Orbiter 9 Ending Explained by Deffinition
Orbiter 9 is a spanish science fiction romantic drama directed by Hatem Khraich. The film follows Helena, who believes that she has lived her entire life, isolated and alone on a spaceship. Things change when a male astronaut embarks on the station and we follow the two characters as they fall in love.
This Foreign film has recently seen release on Netflix and whilst on the surface it seems fairly straightforward, there are several aspects towards the end that may leave some viewers scratching their head.
Throughout this video, I will be discussing the film as well as what I take the ending to symbolise.
There will be heavy spoilers so I highly suggest that you avoid this video if you want to go into the film fresh.
With that out the way, I’m Deffinition and this is my ending explanation of Orbiter 9.
Orbiter 9 Plot Synopsis
Throughout her life she has had to deal with heavy losses, due to an urgent depletion of oxygen aboard the ship, her parents were forced to commit suicide so that she could survive. When an engineer named Alex boards her ship for repairs, she invites him to have dinner with her. Following this, she approaches him in his cabin where he is asleep, and says that she has never been kissed. They make love.
Upon Alex exiting the ship, we discover that the ship is in fact on Earth. Helena is a guinea pig, part of an experiment in which humans are monitored for their whole lives, in the interest of an eventual mission to venture to the fictional planet of Celeste. This utopia offers humanity it’s last chance of survival due to Earth’s poisoned oceans and diminishing resources. Alex was a pioneer of the program to reach Celeste and to study the human guinea pigs, but he has now rebelled.
Returning to Helena due to the connection he feels, Alex informs her that her ship is only an observation module in which all her movements and bio-signs are recorded daily. This is, of course, jarring for the character but allows her to be free in many ways. Alex smuggles Helena to his apartment and this allows her to experience the rain and wind on her skin for the first time. Something that she has never felt before.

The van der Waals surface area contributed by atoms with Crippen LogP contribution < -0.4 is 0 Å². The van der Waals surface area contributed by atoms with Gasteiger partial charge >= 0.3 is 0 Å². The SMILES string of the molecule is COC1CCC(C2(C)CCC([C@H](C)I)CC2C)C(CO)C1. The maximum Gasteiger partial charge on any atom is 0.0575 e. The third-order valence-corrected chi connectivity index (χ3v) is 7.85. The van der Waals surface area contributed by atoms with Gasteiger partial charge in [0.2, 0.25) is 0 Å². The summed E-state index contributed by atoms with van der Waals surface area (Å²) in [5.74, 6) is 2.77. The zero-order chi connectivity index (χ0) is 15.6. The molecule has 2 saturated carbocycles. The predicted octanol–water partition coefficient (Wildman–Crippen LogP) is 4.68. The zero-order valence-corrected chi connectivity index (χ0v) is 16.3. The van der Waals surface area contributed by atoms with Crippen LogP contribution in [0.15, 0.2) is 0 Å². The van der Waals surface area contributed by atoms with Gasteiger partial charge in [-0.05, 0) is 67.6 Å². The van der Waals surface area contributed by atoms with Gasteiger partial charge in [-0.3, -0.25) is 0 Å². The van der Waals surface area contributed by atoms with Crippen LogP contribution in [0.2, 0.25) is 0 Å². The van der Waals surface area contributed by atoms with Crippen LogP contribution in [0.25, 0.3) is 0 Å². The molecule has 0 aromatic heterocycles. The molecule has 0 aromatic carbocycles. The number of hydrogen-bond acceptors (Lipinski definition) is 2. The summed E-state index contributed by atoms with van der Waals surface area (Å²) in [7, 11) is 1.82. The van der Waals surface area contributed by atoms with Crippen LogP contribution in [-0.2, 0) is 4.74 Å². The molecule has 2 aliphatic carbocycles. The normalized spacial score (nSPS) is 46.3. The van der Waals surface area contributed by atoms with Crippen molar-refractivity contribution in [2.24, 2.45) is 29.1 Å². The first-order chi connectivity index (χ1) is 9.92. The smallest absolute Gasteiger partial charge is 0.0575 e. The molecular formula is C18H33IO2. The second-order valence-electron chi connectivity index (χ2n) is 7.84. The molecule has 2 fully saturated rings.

Discovering She Is A Clone
During her stay at the apartment, Helena discovers that she is a clone. Furious she tracks down her parents and learns the truth about them. They are scientists, unrelated to her, well aware of the experiment. Unable to turn her in, her surrogate mother frees her.
They are both now in danger, and as the authorities begin to suspect Alex’s betrayal of the program, they hunt down and kill Silvia, a psychologist whom Alex has visited on a regular basis. Silvia has provided Alex and Helena with a safe house, an apartment she owns but never visits.
The authorities hunt the pair. Alex is allowed to get away, but Helena is captured.
Alex comes up with a way to be with Helena again. She is pregnant, and the scientists running the program are unable to resist allowing Helena to birth her child so they can study it. The cycle is likely to continue.
However, we are offered a glimmer of hope when we see her daughter step out at the end. This could symbolise human’s progession in civil rights or highlight that we have finally gained the technology to travel to Celeste.
To me the film argues whether the needs of the few outweigh the needs of the many. Is it worth taking away one person’s life in order to save millions. Whilst most will struggle with this I personally believe that though it may seem necessary on the surface, Helena’s story showcases how we must value one another and that all life is precious.
Finding out that she is in fact a clone and isn’t classified as a real person still doesn’t matter too much to me and this technicality has clearly been brought in by the government to allow experimentation. There are clear comments on slavery and the way that African Americans were not deemed as people during the slave trade so that the owners could operate more freely in their poor treatment of them.
Holocaust similarities too can be found by the fact that the Nazi’s used to experiment on Jews after giving propaganda to the citizens of Germany making the race and religion seem less than human.
Alex, falling in love with Helena, clearly indicates that she has a soul and should be viewed as a person too and his journey back to her is an empowering example of love crossing all boundaries of race, gender and more.
Whilst Orbiter 9 was a little slow at times I still greatly enjoyed the film and found that within there was a clear message of love conquering all. I’d love to hear your thoughts on the film so if you’ve seen it please comment below and let me know.
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Thanks again for taking the time to watch this video and i’ll see you again next time.